Boys who are confused about their gender pronounce the letter ‘S’ with a lisp, a leading researcher claims.
His study found that boys attending gender dysphoria clinics almost always pronounce the ‘S’ sound in a distinctive way.
Benjamin Munson, a linguistics professor at the University of Minnesota in the US, has studied speech patterns in children.
FILE photo: A new study suggests that boys who pronounce the letter ‘S’ with a lisp, could be confused about their gender
He claims that from the age of five, boys who attend gender clinics are often found to lisp. As they get older, they produce a sharper sounding ‘S’, which is similar to the way girls pronounce it.
This is different from boys not attending gender clinics. Professor Munson said the difference between boys with gender dysphoria and those who had not been diagnosed with it could be picked out in blind tests.
He told the American Association for the Advancement of Science in Austin, Texas: ‘At every age, we find that the boys with gender dysphoria have some kind of a distinctive ‘S’.
‘It was more likely to be a lisped ‘S’ for the younger boys with the diagnosis, and more likely to be a crisp ‘S’ when the boys were older.’ In his study, adults listening to boys’ voices had to assess them for masculinity or femininity on a scale of one to six.
Before puberty, there is no physical reason why boys and girls should sound different when they pronounce an ‘S’ as their vocal apparatus is much the same. It is only during adolescence that boys’ voices break and become deeper.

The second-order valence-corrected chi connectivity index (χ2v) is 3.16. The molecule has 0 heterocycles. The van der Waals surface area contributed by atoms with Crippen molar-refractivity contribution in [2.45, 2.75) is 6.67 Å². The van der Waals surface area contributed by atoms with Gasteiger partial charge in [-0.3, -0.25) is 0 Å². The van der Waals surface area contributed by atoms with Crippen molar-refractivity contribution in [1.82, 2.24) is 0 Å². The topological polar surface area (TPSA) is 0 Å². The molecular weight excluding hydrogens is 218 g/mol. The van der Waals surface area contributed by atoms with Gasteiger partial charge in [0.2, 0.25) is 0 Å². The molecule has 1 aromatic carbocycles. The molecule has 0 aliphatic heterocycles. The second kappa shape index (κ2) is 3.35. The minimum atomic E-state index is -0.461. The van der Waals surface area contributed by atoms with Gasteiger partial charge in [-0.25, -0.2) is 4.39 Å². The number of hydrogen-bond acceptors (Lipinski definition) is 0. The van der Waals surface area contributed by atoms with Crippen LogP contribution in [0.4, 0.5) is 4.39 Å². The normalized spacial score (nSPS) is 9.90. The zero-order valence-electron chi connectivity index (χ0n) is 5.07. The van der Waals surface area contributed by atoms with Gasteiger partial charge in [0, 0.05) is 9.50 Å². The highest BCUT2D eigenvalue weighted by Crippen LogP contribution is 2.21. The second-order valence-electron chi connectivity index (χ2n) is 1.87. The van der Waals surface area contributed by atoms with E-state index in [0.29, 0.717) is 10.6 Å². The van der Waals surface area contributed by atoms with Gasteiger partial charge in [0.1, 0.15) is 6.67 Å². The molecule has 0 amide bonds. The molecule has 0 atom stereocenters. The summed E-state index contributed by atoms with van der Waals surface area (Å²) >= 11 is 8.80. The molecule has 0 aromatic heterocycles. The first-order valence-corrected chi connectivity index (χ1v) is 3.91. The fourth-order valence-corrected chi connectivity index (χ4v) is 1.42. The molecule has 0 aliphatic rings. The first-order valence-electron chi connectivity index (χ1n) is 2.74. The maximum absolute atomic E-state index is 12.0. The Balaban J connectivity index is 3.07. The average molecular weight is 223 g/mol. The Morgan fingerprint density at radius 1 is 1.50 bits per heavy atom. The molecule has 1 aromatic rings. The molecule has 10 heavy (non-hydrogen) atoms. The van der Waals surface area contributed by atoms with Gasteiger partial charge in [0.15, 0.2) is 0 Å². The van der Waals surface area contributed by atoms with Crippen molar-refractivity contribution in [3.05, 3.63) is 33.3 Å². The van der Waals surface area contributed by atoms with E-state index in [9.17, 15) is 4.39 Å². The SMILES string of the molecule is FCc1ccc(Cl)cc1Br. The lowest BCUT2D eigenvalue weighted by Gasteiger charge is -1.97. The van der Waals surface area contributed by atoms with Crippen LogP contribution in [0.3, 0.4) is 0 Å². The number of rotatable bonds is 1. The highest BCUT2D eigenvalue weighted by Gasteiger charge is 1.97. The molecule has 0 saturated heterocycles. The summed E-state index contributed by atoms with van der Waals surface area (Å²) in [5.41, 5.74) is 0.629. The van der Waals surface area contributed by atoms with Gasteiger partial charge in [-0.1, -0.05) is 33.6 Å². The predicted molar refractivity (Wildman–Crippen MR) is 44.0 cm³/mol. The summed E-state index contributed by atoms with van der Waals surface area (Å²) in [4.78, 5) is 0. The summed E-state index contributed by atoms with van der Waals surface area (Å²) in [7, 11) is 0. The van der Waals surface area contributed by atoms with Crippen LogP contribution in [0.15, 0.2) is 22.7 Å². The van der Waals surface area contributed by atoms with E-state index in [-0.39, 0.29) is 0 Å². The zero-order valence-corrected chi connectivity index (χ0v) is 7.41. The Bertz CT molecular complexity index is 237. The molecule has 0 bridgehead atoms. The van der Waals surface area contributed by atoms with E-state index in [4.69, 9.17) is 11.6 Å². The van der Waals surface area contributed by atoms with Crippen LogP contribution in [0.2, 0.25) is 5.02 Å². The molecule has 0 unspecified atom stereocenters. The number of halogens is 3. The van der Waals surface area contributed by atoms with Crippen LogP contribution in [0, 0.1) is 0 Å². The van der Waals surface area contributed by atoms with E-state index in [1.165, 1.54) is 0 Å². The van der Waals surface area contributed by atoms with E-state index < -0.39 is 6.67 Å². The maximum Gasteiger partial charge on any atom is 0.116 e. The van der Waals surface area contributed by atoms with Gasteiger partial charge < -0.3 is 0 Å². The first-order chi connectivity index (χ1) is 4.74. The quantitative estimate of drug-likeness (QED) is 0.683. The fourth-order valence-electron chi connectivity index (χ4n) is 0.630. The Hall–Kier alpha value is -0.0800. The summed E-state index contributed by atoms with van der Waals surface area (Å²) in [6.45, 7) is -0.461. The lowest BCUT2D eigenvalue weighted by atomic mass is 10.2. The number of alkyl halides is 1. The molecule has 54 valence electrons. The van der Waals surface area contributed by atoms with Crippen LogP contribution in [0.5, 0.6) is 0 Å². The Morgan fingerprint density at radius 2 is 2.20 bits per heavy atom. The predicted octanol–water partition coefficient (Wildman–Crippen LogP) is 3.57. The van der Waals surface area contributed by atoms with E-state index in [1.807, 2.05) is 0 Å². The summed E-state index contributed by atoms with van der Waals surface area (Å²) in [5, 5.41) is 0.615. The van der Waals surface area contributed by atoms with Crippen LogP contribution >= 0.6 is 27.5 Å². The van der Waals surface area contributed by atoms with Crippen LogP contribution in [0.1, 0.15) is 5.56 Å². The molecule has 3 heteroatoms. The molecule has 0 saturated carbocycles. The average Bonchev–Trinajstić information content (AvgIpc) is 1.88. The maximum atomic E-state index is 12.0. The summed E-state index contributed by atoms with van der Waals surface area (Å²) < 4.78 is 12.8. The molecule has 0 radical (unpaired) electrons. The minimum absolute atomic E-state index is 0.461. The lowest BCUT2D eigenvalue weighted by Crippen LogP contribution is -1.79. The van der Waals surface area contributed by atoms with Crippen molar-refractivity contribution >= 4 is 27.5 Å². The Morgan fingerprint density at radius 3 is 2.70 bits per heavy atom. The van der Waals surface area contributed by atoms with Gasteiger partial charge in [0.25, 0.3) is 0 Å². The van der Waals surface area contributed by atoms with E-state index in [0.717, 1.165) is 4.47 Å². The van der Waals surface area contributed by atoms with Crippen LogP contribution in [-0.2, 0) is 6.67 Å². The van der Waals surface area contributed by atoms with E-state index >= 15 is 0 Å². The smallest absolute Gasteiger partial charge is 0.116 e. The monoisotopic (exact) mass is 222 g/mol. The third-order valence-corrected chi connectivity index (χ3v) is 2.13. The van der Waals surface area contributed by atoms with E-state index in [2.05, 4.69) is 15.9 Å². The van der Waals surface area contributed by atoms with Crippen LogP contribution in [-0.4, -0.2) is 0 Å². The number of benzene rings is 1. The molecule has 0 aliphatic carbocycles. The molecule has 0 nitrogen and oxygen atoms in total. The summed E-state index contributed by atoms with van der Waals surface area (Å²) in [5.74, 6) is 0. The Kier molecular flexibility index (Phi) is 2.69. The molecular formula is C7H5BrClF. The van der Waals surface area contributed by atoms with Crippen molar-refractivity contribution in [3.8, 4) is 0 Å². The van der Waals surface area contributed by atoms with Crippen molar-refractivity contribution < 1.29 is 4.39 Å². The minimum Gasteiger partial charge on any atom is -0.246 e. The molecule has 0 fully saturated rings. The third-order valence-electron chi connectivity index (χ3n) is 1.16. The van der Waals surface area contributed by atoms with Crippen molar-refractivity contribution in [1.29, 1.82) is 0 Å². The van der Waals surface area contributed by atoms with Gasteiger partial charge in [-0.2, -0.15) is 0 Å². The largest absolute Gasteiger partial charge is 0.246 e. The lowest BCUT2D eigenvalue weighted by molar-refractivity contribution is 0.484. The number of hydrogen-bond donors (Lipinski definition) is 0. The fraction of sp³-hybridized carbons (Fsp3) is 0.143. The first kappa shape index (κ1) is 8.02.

Benjamin Munson, a linguistics professor at the University of Minnesota in the US, made the claims after studying speech patterns in children
His research showed that the difference between a boy and a girl talking was about one point on the scale, while the difference between a boy with and without gender dysphoria was about a third of a point.
Explaining why he became interested in the speech patterns, he said: ‘Variation in pronouncing ‘S’ is not linked to anatomical variation, so it’s a really interesting socially meaningful sound.’
It is not clear whether the tendency to lisp is caused by nature or nurture, he added. Boys are more likely to have a lisp because their speech development lags behind girls, research suggests.
One possibility is that children identify and emulate one sex more than the other.
Girls may be hard-wired to emulate women, and boys to identify with male voices. However, this is more difficult for boys than for girls, Professor Munson said, as men’s voices are much deeper.